What being 21 means to me; Blogging Challenge Day 5

Being 21 to me means nothing; age is a concept. I did not magically ‘become an adult’ when I turned 21. Most of the time I still consider myself an adolescent. I probably only consider myself adult-like when I make a Doctor’s appointment or remember to take the right colour bin out on the right day.  The rest of the time I’m just me, on my own journey, still relying on my parents a little too much, still having no idea what I’m doing with my life.

When I was younger I used to look up to people my age, people in their twenties, and think they were so grown up. I thought age was equated with maturity, which really is not the case. Growing up and becoming an adult is not something that happens overnight, it is a steady upwards gradient that happens without you even realising it. It doesn’t happen with time, it happens through the experiences you have within that time.

I sucked my thumb until I was eleven, but I remember before then I for some reason thought that when I turned five years old, a switch would go off in my head and I would automatically stop sucking my thumb because I was ‘a big school girl now’.  But I turned five and I kept sucking my thumb, nothing changed because I was a year older.  I feel like we do the same thing throughout our whole lives. We say “when I’m 21 I’m going to be an adult”, “when I’m 30 I’ll have kids”, “when I’m 35 I’ll be at x stage in my career”. Why do we let our age dictate the timeline by which we live our lives? We all feel so much pressure to follow ‘the right path’ in life and accomplish certain milestones by certain ages. A lot of my friends right now are anxious about not getting a ‘real job’ right away when they graduate university. This is such a classic example. Yes it would be awesome to get a job straight out of uni that is in line with your career path, but if you don’t that doesn’t make you any less of a person. I very strongly believe in the power of divine timing, and that everyone is on their own individual path. You shouldn’t feel obligated to be at stage x, y or z of your life just because society says that is what is ‘normal’ for your age.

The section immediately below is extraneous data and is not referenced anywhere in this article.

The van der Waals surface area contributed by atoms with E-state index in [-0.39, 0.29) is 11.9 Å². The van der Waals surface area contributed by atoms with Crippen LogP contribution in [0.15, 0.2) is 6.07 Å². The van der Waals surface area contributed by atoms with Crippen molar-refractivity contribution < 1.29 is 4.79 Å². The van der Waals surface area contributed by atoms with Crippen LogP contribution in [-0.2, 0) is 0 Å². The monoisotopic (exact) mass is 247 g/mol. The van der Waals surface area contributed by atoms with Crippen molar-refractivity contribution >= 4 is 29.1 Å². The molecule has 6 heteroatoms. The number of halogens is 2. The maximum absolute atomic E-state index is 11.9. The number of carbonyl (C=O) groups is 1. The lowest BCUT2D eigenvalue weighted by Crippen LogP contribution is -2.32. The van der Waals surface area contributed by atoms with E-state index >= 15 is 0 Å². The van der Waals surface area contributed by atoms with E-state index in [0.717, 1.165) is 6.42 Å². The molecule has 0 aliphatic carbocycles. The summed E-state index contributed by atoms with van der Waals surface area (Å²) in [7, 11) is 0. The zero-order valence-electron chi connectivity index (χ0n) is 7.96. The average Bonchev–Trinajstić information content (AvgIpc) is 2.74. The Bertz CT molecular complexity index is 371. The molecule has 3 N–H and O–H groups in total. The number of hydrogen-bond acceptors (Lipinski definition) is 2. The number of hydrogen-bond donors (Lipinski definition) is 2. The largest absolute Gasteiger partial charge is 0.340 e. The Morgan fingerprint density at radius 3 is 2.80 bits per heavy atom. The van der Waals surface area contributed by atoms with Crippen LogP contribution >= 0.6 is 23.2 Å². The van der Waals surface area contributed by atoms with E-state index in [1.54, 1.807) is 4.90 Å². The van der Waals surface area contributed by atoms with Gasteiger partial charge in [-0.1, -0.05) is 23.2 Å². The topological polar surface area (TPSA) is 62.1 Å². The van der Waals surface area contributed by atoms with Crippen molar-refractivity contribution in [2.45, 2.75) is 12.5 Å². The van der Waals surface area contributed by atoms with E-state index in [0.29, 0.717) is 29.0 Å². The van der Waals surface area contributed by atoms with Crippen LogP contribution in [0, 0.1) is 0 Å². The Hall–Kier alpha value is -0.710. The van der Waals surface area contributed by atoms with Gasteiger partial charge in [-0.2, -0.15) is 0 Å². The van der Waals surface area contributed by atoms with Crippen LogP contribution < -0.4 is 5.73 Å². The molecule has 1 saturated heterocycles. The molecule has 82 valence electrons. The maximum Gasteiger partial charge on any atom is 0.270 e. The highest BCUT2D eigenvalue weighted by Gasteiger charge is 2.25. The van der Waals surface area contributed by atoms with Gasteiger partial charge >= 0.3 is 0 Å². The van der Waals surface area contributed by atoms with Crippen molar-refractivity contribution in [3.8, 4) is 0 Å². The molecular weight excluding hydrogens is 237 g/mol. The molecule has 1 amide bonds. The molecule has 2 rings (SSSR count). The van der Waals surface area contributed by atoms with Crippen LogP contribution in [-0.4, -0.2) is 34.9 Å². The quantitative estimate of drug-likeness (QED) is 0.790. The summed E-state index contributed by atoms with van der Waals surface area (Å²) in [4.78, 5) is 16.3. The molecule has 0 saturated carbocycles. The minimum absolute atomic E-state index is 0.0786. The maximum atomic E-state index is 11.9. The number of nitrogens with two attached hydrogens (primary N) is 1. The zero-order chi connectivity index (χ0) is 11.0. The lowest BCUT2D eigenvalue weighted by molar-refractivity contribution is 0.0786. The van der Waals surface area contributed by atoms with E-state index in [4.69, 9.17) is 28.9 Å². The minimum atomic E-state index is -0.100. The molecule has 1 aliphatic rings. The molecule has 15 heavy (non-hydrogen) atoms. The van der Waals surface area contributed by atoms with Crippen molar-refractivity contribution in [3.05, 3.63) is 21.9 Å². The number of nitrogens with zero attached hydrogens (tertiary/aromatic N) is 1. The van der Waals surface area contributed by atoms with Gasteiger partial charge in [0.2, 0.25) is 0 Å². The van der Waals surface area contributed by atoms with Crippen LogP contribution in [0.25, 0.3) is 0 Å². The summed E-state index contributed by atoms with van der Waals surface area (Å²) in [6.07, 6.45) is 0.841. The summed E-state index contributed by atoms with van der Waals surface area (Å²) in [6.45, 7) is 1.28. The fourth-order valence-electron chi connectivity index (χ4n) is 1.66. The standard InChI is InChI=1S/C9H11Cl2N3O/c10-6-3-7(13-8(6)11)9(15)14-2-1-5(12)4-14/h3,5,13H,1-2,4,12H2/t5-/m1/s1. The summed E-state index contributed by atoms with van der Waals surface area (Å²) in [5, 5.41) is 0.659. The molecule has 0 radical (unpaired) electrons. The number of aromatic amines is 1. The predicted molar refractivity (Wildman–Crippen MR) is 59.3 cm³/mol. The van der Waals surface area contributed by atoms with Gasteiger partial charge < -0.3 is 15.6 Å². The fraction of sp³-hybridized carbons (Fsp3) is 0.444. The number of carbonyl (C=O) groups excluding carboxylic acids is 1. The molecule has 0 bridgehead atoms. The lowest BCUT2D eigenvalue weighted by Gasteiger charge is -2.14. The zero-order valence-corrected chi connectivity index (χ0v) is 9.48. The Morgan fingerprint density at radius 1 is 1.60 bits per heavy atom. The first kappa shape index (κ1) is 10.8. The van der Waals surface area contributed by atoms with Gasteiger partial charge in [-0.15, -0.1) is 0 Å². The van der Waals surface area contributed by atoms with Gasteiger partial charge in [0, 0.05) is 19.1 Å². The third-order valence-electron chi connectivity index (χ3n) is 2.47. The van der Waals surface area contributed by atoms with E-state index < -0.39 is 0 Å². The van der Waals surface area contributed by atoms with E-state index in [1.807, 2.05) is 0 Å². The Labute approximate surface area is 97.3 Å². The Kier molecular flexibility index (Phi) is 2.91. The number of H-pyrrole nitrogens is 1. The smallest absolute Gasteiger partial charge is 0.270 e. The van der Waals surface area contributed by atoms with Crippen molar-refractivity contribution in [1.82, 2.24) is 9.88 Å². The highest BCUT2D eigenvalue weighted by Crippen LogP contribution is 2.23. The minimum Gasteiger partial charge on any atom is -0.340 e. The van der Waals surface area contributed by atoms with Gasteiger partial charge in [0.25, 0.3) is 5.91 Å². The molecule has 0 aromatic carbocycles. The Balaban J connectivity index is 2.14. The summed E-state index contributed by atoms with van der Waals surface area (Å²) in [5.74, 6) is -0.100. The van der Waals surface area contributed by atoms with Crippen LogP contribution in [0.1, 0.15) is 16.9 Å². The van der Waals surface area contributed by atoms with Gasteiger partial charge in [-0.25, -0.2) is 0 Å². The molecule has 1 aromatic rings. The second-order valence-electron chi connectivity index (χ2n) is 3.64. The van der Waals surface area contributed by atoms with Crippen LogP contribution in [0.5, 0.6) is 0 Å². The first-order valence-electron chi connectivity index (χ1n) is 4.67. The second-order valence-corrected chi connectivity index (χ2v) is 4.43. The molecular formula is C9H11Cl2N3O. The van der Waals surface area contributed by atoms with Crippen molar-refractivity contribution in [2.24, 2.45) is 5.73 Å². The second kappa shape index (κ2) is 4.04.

When I turn 22 I will still be the same person, still trucking along on the same path, still probably relying on my mum a little too much, still no vast amounts of maturity gained overnight, but maybe a little bit closer.

If anything, we should stop worrying about growing up at the right time, and just hold onto our adolescence for as long as we possibly can; youth is a transient gift.

S x





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